Something’s been bothering me: I sing things I’d never say. I grew up a choirboy, and have sung all my adult life. I love to sing – very little gives me greater pleasure than to raise my voice in song beside others. Sometimes, as part of a chorus, you have to sing things you don’t like: bad music, boring passages etc. And this doesn’t trouble me: it’s all part of the compromise involved in membership of any sort of group. Sometimes, you have to sing things you don’t believe: expressions of religious faith and belief in God that I do not, in fact, have. And that doesn’t concern me either, partly because I’m used to it and partly because I think it’s generally understood that singers in a chorus are not going to all be members of the same religion. People don’t expect me to endorse what I’m singing.
Furthermore, music (and I promise not to get too philosophical on you here) “speaks” in many different languages at once. It’s perfectly possible to be swept up in a melody but hate a song’s lyrics, or love the lyrics but wish someone else had done the melody. Some of my favorite pieces of music to sing have lyrics which I would really object to if I thought about them: but their age and the majesty of their melodies, rhythms, harmonies etc. sweep me away. Usually I’m happy to sing things I’d never say.
What does irk me sometimes is singing lyrics which I actively oppose, statements of values I find problematic in themselves. And this upcoming concert with the Boston Gay Men’s Chorus is, to put it bluntly, brimming with God. Particularly the lyrics of Lady Gaga’s Born This Way which, as well as being a fierce anthem of self-empowerment is also a really soppy religion-fest. Usually this doesn’t bother me. But the BGMC is a mission chorus: it exists to create a more tolerant society through music. And I think “more tolerant” should include “more tolerant of people who don’t believe in God”, as well as “more tolerant for queer people” (and all other minorities).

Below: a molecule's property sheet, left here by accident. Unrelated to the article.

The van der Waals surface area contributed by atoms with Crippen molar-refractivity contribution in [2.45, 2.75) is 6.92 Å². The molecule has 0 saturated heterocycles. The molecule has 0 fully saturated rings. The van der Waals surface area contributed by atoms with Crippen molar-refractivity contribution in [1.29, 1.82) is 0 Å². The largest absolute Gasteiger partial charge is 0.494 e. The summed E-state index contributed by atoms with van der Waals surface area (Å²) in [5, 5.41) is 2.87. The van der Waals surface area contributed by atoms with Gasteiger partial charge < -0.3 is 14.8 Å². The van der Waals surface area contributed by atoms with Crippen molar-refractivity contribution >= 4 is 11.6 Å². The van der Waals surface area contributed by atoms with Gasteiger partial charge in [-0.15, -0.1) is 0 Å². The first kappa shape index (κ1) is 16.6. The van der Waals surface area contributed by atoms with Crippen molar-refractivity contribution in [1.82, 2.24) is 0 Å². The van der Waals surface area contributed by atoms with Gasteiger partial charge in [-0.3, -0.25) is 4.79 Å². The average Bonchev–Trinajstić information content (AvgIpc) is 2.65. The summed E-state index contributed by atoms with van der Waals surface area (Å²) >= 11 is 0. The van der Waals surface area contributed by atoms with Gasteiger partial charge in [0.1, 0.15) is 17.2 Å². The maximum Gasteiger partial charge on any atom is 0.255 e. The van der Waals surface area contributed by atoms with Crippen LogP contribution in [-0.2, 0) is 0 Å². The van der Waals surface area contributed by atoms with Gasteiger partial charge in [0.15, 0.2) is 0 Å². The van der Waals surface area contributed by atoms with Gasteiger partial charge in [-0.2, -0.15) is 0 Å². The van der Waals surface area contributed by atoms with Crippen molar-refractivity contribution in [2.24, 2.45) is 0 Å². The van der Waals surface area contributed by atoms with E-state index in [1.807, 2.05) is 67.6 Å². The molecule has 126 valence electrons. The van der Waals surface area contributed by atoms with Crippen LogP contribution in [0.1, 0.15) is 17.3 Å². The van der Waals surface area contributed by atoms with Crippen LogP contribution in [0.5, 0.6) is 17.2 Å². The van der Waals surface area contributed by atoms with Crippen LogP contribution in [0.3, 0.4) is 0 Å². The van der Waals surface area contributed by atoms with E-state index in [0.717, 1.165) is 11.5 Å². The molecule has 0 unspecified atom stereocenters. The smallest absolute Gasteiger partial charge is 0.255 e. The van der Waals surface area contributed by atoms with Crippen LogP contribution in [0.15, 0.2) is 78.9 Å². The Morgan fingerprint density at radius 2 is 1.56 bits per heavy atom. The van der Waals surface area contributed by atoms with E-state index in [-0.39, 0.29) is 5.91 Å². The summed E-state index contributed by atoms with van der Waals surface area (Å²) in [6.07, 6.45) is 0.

That’s why the overall Godishness of Born This Way (and some of the other songs we sometimes sing) gets to me a bit. In this context, with this chorus, I want to fully put my heart into everything we sing. And, while there’s a good message about self-love and acceptance in the Gaga song (I’m leaving aside for the moment the numerous problems with the “born this way” meme as a moral case against discrimination), there’s also a strong suggestion – to my ears at least – that being gay is OK because God made you that way:
“There’s nothing wrong with loving who you are”
She said, “‘Cause he made you perfect, babe”
I’m beautiful in my way
‘Cause God makes no mistakes
A different lover is not a sin
Believe capital H-I-M
I love my life I love this record and
Mi amore vole fe yah (Love needs faith)
To me, an atheist who has seem the harm belief in God and sin has done to queer people in my life, there’s something objectionable about the idea that loving oneself is based on and supported by the belief that we were created by God. If someone asked me to say those words at an event or something, I would refuse. First, I don’t think it’s true, and second, I don’t think it’s a particularly good message to send to young people – many of whom may be questioning their faith and who deserve support in that questioning if that is what they want to do. I can imagine some young people thinking “Aren’t I beautiful in my own way, even thought I don’t think I was made by God?”
I don’t mean to be a drag (just be a queen…”). Genuinely. I love the Chorus – it’s become a second family to me – and you should totally buy tickets to our next concert. But I think it would be wise, especially since the Chorus is singing this one with a bunch of high school kids, for them to consider the message their music is sending to all members of their community. It would be better, wouldn’t it, not to sing “Love needs faith” (even in ancient Italian) and to sing, instead, “You can be loved and love yourself, faithful or not”?
It’s not a big deal – each time I sing the song I just have a little inner-eye-roll. And for a second feel a little less a full part of that family.